National Nurses Week History

National Nurses Week begins each year on May 6th and ends on May 12th, Florence Nightingale’s birthday. These permanent dates enhance planning and position National Nurses Week as an established recognition event. As of 1998, May 8 was designated as National Student Nurses Day, to be celebrated annually. And as of 2003, National School Nurse Day is celebrated on the Wednesday within National Nurses Week each year. The nursing profession has been supported and promoted by the American Nurses Association (ANA) since 1896. Each of ANA’s state and territorial nurses associations promotes the nursing profession at the state and regional levels. Each conducts celebrations on these dates to recognize the contributions that nurses and nursing make to the community. The ANA supports and encourages National Nurses Week recognition programs through the state and district nurses associations, other specialty nursing organizations, educational facilities, and independent health care companies and institutions. A Brief History of National Nurses Week 1953 – Dorothy Sutherland of the U.S. Department of Health, Education, and Welfare sent a proposal to President Eisenhower to proclaim a “Nurse Day” in October of the following year. The proclamation was never made. 1954 – “National Nurse Week” was observed from October 11 – 16. The year of the observance marked the 100th anniversary of Florence Nightingale’s mission to Crimea. Representative Frances P. Bolton sponsored the bill for a nurse week. Apparently, a bill for a “National Nurse Week” was introduced in the 1955 Congress, but no action was taken. Congress discontinued its practice of joint resolutions for national weeks of various kinds. 1972 – Again a resolution was presented by...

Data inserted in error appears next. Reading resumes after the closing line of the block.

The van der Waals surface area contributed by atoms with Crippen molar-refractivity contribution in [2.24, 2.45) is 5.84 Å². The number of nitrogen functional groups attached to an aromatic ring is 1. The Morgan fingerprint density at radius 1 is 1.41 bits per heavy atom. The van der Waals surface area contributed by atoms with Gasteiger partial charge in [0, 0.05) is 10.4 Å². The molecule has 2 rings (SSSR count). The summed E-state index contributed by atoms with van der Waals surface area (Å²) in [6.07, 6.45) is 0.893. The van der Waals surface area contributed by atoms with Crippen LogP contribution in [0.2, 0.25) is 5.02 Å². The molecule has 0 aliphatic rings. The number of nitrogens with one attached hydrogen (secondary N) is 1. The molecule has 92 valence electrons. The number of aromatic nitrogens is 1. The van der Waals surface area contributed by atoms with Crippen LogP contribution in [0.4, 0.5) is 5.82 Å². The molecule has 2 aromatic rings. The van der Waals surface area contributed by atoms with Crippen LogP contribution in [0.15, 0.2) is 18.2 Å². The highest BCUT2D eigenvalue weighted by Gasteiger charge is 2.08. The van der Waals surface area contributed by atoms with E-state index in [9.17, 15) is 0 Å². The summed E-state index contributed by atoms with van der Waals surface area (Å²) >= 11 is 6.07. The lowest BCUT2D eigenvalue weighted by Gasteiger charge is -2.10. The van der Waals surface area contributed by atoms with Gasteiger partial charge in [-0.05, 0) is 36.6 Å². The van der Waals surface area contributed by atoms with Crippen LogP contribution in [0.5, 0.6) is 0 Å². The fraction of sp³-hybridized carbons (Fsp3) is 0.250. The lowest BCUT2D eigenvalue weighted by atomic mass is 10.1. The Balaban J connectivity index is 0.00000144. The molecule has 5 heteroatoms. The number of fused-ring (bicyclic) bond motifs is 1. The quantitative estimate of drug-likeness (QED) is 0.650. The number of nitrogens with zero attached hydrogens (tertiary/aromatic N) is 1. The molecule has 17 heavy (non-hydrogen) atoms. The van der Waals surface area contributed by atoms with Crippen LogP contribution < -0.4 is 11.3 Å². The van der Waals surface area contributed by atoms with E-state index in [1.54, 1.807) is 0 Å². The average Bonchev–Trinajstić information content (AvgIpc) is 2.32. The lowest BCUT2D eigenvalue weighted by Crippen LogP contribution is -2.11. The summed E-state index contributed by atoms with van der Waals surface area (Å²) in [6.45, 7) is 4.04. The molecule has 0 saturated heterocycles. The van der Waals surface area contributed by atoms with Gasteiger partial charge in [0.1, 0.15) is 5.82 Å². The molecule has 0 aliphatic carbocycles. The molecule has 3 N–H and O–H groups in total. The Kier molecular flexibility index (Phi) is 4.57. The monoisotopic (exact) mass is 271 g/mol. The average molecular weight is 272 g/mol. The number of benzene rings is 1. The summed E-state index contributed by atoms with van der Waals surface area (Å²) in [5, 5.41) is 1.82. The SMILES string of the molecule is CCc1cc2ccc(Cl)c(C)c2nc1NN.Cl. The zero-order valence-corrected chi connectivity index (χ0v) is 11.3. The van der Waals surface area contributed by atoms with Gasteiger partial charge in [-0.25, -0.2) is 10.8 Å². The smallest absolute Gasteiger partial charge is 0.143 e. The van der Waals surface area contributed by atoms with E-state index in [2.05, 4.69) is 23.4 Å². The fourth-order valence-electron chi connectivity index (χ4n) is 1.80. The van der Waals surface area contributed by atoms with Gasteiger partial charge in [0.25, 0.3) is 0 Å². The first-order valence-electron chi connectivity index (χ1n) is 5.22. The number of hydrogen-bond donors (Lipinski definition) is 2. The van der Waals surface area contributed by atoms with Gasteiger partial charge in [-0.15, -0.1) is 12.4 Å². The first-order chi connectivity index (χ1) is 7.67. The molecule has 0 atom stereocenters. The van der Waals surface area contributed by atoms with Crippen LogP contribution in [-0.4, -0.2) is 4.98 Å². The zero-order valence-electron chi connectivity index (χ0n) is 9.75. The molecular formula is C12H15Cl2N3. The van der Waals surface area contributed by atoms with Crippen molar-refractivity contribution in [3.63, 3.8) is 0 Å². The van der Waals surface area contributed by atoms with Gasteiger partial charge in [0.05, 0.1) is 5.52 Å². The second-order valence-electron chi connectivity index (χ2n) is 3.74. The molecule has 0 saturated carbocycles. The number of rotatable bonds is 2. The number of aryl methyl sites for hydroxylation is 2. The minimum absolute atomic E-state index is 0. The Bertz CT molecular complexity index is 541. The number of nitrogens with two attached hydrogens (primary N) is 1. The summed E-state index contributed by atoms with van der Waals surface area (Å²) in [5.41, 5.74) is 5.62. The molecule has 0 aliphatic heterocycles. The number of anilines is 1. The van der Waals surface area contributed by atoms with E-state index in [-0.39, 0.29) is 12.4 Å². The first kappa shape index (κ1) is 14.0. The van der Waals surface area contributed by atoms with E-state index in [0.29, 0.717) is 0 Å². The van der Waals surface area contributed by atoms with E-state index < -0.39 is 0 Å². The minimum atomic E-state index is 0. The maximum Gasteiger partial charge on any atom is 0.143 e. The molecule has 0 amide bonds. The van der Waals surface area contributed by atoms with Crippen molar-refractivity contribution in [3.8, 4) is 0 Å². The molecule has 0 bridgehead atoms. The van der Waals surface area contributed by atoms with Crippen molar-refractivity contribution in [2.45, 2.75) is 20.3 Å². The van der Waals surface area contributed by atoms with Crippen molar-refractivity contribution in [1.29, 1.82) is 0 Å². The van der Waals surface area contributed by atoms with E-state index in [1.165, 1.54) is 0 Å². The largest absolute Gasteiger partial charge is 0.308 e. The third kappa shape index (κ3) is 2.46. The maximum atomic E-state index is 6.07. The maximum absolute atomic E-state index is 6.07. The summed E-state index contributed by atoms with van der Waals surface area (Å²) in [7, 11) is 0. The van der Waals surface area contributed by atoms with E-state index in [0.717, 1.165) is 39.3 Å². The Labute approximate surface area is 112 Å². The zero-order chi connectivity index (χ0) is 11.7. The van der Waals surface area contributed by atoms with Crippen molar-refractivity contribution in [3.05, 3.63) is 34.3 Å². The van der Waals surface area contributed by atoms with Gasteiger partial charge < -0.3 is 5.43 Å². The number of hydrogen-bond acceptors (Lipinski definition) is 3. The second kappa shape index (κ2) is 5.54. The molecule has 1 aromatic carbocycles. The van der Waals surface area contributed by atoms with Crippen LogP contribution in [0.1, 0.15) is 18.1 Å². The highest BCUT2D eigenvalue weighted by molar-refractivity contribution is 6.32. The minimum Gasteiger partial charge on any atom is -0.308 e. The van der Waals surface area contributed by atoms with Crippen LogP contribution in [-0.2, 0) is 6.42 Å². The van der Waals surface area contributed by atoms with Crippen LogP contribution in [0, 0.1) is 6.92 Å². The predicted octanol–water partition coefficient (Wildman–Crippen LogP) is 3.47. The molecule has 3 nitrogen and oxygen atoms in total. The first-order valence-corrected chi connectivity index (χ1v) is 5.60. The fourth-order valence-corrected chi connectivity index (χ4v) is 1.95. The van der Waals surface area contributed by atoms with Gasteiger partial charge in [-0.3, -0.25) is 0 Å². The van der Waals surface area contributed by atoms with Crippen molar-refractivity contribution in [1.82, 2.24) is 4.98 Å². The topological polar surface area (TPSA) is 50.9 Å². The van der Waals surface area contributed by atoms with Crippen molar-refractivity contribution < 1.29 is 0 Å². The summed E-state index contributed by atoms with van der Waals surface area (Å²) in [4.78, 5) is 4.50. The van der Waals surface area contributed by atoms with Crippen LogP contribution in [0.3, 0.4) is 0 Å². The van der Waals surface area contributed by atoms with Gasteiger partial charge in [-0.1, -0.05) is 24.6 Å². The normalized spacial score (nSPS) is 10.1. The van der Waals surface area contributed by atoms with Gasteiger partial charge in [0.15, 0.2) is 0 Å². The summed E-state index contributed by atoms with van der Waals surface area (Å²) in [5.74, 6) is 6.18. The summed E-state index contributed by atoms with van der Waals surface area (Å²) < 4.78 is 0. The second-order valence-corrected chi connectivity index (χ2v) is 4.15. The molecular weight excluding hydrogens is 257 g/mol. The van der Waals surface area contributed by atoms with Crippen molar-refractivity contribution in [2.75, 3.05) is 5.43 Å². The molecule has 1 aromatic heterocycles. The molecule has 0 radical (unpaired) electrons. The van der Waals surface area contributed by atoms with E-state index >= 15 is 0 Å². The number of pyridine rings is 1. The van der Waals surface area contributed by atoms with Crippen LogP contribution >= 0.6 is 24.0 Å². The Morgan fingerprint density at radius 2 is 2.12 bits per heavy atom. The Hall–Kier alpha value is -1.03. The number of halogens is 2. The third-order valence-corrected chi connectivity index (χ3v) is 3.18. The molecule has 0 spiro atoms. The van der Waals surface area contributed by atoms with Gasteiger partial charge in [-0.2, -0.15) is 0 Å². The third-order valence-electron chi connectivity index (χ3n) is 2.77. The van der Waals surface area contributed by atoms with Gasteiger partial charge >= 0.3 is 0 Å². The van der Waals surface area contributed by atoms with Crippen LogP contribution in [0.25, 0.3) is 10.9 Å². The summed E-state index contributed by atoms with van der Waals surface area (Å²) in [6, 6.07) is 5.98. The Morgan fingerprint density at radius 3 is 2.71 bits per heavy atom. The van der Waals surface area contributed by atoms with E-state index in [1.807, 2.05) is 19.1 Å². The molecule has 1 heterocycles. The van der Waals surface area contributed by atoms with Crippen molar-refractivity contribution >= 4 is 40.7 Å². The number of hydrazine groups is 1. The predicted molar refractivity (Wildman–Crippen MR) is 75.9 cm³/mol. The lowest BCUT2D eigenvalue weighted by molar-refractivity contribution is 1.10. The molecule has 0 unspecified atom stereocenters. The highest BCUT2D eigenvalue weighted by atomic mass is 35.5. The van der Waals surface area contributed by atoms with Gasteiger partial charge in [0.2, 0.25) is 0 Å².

Florence Nightingale Pledge

Florence Nightingale Pledge This modified “Hippocratic Oath” was composed in 1893 by Mrs. Lystra E. Gretter and a Committee for the Farrand Training School for Nurses, Detroit, Michigan. It was called the Florence Nightingale Pledge as a token of esteem for the founder of modern nursing. I solemnly pledge myself before God and in the presence of this assembly, to pass my life in purity and to practice my profession faithfully. I will abstain from whatever is deleterious and mischievous, and will not take or knowingly administer any harmful drug. I will do all in my power to maintain and elevate the standard of my profession, and will hold in confidence all personal matters committed to my keeping and all family affairs coming to my knowledge in the practice of my calling. With loyalty will I endeavor to aid the physician in his work, and devote myself to the welfare of those committed to my...

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